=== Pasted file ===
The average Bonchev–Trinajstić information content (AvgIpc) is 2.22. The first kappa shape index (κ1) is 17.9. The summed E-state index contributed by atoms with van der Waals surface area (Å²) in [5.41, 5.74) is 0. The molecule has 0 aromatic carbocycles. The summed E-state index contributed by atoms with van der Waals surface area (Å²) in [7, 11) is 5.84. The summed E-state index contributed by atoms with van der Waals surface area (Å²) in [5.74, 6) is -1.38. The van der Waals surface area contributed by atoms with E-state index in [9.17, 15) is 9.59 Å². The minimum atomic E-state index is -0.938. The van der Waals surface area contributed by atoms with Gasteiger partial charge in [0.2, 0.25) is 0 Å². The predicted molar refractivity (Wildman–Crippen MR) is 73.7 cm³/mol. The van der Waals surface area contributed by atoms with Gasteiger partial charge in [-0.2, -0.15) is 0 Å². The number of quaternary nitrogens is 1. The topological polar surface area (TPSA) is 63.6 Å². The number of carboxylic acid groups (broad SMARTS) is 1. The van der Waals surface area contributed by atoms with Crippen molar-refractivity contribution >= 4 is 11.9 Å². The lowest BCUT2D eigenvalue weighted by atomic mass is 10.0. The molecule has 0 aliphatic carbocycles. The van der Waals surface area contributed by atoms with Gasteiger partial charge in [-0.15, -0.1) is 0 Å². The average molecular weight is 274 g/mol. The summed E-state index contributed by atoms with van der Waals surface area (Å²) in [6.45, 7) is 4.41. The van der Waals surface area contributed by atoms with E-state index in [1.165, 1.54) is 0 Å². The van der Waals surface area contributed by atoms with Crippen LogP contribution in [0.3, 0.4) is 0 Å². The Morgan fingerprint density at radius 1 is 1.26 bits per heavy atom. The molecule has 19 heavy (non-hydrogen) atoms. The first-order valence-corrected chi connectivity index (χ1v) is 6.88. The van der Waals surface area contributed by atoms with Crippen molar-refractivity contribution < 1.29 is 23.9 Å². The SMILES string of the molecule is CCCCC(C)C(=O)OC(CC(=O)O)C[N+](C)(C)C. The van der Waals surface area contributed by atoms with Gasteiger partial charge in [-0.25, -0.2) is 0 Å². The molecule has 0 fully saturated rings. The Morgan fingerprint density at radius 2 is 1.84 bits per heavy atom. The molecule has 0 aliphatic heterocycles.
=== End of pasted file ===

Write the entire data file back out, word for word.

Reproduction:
The average Bonchev–Trinajstić information content (AvgIpc) is 2.22. The first kappa shape index (κ1) is 17.9. The summed E-state index contributed by atoms with van der Waals surface area (Å²) in [5.41, 5.74) is 0. The molecule has 0 aromatic carbocycles. The summed E-state index contributed by atoms with van der Waals surface area (Å²) in [7, 11) is 5.84. The summed E-state index contributed by atoms with van der Waals surface area (Å²) in [5.74, 6) is -1.38. The van der Waals surface area contributed by atoms with E-state index in [9.17, 15) is 9.59 Å². The minimum atomic E-state index is -0.938. The van der Waals surface area contributed by atoms with Gasteiger partial charge in [0.2, 0.25) is 0 Å². The predicted molar refractivity (Wildman–Crippen MR) is 73.7 cm³/mol. The van der Waals surface area contributed by atoms with Gasteiger partial charge in [-0.2, -0.15) is 0 Å². The number of quaternary nitrogens is 1. The topological polar surface area (TPSA) is 63.6 Å². The number of carboxylic acid groups (broad SMARTS) is 1. The van der Waals surface area contributed by atoms with Crippen molar-refractivity contribution >= 4 is 11.9 Å². The lowest BCUT2D eigenvalue weighted by atomic mass is 10.0. The molecule has 0 aliphatic carbocycles. The van der Waals surface area contributed by atoms with Gasteiger partial charge in [-0.15, -0.1) is 0 Å². The average molecular weight is 274 g/mol. The summed E-state index contributed by atoms with van der Waals surface area (Å²) in [6.45, 7) is 4.41. The van der Waals surface area contributed by atoms with E-state index in [1.165, 1.54) is 0 Å². The van der Waals surface area contributed by atoms with Crippen LogP contribution in [0.3, 0.4) is 0 Å². The Morgan fingerprint density at radius 1 is 1.26 bits per heavy atom. The molecule has 19 heavy (non-hydrogen) atoms. The first-order valence-corrected chi connectivity index (χ1v) is 6.88. The van der Waals surface area contributed by atoms with Crippen molar-refractivity contribution < 1.29 is 23.9 Å². The SMILES string of the molecule is CCCCC(C)C(=O)OC(CC(=O)O)C[N+](C)(C)C. The van der Waals surface area contributed by atoms with Gasteiger partial charge in [-0.25, -0.2) is 0 Å². The molecule has 0 fully saturated rings. The Morgan fingerprint density at radius 2 is 1.84 bits per heavy atom. The molecule has 0 aliphatic heterocycles.